Alex Tourk wants to build 2,000 tiny homes for San Francisco’s homeless population. And he wants your help to get it done.
The political operative turned public relations specialist is teaming up with the citizen volunteer organization RescueSF to get this idea off the ground, The Examiner has learned. The newly formed nonprofit is calling itself MyOwnLockandKey.org. The goal? Increase transitional housing options and get the homeless off the streets.
Tourk, who ran point on Project Homeless Connect for former Mayor Gavin Newsom, knows the landscape and he’s banking that his history of running campaigns and building political coalitions will help move the plan forward.
He’s going to need all that experience and then some, because this idea is going to run into some serious hurdles.
First off, where are you going to put all these tiny homes, also known as modular housing units in the homeless advocacy world? Tourk says he’s identified 50 parcels of land across San Francisco that could house modular housing, owned by The City, state, federal government and private entities, such as religious organizations.
I asked where these parcels were, and he told me they’re spread across San Francisco. And that’s where it’s going to get interesting.
As we all know, people feel strongly about homelessness. They want something done. But they don’t want it done in their backyards. Tourk says he has an answer. That’s where you come in. Over the next 20 months, Tourk and RescueSF plan to “organize a broad citywide coalition of 25,000 San Franciscans to support bringing modular/tiny home transitional supportive housing projects to sites throughout the City.”
Good luck with that. And I mean it. If anyone can pull it off, it’s probably Mr. Tourk. He’s a driven organizer. He could sell the Pope dope. Part of the plan will be to hold 500 house parties across The City, where neighborhood supporters could gather their friends to hear the pitch.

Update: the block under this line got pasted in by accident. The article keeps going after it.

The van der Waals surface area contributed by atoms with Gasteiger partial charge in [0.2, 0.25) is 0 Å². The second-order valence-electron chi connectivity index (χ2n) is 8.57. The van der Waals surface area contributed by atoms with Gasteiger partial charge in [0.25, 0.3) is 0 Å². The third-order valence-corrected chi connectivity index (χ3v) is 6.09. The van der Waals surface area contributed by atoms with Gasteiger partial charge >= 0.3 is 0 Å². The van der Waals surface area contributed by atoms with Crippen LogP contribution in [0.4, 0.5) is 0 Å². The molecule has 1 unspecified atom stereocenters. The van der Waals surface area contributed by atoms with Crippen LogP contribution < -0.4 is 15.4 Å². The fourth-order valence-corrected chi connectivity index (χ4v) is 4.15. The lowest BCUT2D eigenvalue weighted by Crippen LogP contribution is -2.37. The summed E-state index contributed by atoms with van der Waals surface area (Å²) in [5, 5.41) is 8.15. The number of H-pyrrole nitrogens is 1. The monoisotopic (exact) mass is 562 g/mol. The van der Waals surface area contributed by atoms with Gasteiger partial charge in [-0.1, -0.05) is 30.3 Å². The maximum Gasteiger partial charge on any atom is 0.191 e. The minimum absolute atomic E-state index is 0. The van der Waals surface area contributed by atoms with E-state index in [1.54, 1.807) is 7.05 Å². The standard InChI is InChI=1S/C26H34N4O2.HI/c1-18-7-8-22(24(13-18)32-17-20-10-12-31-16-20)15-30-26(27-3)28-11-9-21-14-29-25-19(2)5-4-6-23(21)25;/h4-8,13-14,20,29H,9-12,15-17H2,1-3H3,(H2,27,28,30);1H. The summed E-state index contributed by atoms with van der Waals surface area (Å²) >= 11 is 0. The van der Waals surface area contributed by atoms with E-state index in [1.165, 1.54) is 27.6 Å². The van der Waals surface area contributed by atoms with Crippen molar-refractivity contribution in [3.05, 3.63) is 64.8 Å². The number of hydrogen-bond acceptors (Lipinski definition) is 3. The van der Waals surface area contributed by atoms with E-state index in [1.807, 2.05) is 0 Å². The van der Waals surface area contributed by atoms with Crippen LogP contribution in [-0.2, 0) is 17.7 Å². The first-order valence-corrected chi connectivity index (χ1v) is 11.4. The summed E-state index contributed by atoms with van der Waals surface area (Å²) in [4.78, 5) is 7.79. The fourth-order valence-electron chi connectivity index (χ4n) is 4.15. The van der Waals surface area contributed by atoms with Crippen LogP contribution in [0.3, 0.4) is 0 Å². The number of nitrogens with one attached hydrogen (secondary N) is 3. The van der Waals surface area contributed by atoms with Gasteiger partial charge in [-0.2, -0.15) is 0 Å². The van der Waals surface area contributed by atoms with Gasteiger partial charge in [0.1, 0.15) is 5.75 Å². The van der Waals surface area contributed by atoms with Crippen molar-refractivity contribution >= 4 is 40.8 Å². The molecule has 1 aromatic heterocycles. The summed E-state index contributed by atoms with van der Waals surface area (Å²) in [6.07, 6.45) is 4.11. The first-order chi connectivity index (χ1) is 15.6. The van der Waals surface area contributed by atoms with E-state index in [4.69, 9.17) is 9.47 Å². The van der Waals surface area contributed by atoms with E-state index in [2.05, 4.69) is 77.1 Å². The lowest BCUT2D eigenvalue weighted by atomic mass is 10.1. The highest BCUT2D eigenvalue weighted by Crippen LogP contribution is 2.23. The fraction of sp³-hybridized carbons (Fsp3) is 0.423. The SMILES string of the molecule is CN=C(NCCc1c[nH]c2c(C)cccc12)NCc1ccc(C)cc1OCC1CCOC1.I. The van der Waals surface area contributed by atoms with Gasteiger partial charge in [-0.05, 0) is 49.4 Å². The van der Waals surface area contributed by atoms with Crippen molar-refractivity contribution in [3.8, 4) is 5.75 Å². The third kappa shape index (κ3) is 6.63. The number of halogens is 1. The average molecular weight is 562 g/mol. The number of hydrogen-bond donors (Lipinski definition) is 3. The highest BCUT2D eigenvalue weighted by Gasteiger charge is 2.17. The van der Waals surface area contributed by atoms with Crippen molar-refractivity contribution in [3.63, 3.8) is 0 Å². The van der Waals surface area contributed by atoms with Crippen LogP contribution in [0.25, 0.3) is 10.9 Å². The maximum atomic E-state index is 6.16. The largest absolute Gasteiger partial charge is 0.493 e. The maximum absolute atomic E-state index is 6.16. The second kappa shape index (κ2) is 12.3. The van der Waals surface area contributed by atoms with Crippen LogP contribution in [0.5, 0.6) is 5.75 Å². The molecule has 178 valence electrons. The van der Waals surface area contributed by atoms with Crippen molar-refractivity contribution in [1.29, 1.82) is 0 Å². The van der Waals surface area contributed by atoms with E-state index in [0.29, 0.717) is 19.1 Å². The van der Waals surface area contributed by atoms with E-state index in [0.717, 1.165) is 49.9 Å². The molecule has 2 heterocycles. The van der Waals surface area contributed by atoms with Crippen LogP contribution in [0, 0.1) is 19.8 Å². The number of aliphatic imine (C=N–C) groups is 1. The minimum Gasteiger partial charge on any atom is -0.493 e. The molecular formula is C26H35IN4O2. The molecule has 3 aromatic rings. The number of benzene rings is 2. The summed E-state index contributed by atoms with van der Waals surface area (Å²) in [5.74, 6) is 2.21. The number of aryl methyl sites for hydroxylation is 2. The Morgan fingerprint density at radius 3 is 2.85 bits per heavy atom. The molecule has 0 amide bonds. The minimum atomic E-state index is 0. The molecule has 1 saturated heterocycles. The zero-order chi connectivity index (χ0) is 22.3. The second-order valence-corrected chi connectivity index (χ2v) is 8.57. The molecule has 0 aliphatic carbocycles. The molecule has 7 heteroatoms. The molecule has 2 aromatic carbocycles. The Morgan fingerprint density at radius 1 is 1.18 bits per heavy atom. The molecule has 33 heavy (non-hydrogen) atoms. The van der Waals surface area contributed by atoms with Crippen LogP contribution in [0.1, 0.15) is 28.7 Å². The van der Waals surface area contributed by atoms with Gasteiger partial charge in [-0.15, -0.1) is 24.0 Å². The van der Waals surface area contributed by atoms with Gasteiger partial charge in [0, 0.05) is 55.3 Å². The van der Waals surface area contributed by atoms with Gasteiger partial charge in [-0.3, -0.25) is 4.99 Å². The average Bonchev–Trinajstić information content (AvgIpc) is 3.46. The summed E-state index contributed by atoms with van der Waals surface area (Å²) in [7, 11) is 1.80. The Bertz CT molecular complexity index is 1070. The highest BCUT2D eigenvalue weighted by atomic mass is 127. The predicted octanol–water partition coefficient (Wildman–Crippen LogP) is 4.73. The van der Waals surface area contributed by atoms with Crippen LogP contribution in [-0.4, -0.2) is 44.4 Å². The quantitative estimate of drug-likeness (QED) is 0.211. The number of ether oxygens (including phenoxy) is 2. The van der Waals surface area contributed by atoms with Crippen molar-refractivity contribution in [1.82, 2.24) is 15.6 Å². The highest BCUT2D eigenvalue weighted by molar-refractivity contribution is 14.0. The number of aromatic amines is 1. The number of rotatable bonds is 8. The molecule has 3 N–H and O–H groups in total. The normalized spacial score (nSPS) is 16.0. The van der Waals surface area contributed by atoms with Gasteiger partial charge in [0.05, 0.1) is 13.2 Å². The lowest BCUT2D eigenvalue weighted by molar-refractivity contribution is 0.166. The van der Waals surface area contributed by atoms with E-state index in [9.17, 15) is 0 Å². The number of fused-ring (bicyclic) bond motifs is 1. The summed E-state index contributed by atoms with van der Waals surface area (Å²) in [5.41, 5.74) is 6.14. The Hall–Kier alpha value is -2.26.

“I could be pollyannaish here, right? There could be people who are like, ‘What are you talking about? … Get them out of my neighborhood,’” said Tourk. “But you know what? I want to inspire people. That’s what true organizing is. It’s like selling a vision and getting people to buy into it. This idea that you’re going to keep dumping people in the Tenderloin, in the Bayview, and this is going to somehow solve homelessness, just because it’s out of sight out of mind. If we really want to solve homelessness, we really want to make a dent in it, we all gotta participate, one way or another.”
OK, say you get the neighborhoods to buy in. Who’s going to provide the services needed? You can’t just give somebody a cabin and wish them luck. They’ll need services … and security.
Tourk believes The City is flush with cash (it is) and there are “a bevy of supportive services” available (um, not really). And he’s looking at the controversial nonprofit Urban Alchemy as a possible security solution.
OK. What about all the other nonprofits in town? The homeless industrial complex can be pretty territorial. Everyone wants to keep their piece of the funding under their own roof. On that front, Tourk figured the Coalition on Homelessness and the San Francisco Building Trades and Construction Council would be his biggest opponents. Both groups have traditionally opposed modular construction in favor of permanent housing.
But so far, Jennifer Friedenbach of the Coalition remains open to the idea and Rudy Gonzalez with the builders union is relatively supportive. Tourk says there are 1,300 union members who could benefit from building the 2,000 units proposed.
Funding may prove the biggest obstacle to MyOwnLockandKey. Tourk originally wanted to create a ballot measure that would make it possible to redirect some Prop. C money. (You know, the initiative that taxes the rich to help the homeless in S.F.) But that didn’t look politically expedient. Instead, his group wants to put this proposal in front of the Board of Supervisors and let them find the money. This could be Tourk’s Waterloo. Or Hamburger Hill. Many a dream has died in Room 250.